Hard to imagine why persons most likely to be in the top 1% of income would want to live in a State with a AAA rating on quality of life.

    1. Dick Hall-Sizemore Avatar
      Dick Hall-Sizemore

      Ironic that many commenters on this blog like to talk about how horrible a place California is and how the rich are leaving and here Mr. Sherlock is, touting California’s retention rate of medical residents.

      1. James C. Sherlock Avatar
        James C. Sherlock

        I try to report the facts as I find them, Dick.

        I lived in California for eight years in the 70’s and loved it then.

        Still visit occasionally, but we like to start at Pebble Beach and drive down Big Sur to the beach towns at the south end and then to the hills overlooking the ocean north of LA. It is among the world’s most glorious topography. But two-lane U.S. 1 is a constant risk of closure because parts of it tend to collapse into the ocean. I also don’t recommend trying it south to north. The backups getting into Carmel are legendary.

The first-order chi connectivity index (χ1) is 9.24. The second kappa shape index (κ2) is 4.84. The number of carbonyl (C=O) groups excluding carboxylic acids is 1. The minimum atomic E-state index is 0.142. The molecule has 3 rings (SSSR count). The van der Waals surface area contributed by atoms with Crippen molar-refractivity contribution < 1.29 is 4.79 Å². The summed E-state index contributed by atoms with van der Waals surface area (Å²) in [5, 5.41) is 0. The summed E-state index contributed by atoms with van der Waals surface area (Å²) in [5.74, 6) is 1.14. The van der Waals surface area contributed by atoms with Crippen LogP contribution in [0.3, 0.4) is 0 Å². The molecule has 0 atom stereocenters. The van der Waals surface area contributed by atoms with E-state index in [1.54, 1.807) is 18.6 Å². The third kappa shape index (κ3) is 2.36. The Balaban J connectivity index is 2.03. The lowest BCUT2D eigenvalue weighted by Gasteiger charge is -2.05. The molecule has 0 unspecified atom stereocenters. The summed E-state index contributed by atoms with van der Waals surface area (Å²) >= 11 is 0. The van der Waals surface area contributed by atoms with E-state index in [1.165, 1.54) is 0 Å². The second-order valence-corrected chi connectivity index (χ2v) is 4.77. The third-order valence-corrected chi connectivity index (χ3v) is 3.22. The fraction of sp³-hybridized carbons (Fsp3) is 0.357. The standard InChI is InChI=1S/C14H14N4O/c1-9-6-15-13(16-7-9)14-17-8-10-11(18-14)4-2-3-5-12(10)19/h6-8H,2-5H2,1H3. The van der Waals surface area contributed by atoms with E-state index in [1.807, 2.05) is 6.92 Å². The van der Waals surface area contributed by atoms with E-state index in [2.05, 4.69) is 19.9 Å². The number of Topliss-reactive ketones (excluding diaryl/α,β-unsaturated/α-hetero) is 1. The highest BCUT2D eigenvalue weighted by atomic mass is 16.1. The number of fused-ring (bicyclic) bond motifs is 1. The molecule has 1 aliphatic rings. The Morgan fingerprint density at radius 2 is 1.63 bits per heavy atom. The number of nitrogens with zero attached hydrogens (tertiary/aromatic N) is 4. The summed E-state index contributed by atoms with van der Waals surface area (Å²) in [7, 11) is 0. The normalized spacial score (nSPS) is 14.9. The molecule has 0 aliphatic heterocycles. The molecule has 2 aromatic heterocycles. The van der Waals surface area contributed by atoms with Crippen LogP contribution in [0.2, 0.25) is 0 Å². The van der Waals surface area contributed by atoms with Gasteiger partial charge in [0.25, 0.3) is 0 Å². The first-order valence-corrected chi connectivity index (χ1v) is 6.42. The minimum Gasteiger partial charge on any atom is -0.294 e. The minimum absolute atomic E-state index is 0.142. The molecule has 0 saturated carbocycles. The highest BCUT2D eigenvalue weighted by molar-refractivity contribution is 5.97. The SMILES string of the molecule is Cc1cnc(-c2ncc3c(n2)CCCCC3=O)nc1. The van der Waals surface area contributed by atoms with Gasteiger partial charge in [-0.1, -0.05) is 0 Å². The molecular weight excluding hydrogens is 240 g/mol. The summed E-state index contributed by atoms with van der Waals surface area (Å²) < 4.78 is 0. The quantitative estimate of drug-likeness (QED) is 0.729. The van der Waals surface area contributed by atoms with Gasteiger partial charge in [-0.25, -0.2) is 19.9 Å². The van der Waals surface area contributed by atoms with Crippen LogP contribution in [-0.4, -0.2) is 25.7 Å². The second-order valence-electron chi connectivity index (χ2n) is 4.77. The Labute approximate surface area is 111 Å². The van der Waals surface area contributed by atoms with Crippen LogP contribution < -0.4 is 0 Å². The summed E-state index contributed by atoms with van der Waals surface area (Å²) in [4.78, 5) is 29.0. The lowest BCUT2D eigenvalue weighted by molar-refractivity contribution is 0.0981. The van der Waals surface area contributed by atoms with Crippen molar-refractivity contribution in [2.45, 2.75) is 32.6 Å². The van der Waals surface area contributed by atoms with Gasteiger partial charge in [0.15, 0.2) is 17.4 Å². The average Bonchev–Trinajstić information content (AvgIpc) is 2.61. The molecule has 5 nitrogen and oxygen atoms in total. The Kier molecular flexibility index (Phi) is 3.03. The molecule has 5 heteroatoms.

That hardly qualifies me to describe the “new” California. So I don’t.

        The retention of med school graduates is a fact. I find no need to speculate as to why, other than lifestyle (we used to call the cost of living there the sunshine tax) – the beauty of the coastal regions and for example, the access to skiing and ocean swimming on the same day in San Diego, where I spent five years.

      2. Nancy Naive Avatar
        Nancy Naive

        If all you’ve ever seen of California is LA, you might come away wondering why anyone would live there. A week driving the PCH with a return by an inland mountain route would leave most Virginians stunned speechless.

        There are only 3 real cities in the US, New York, New Orleans, and San Francisco. All the rest are just Cleveland in varying sizes.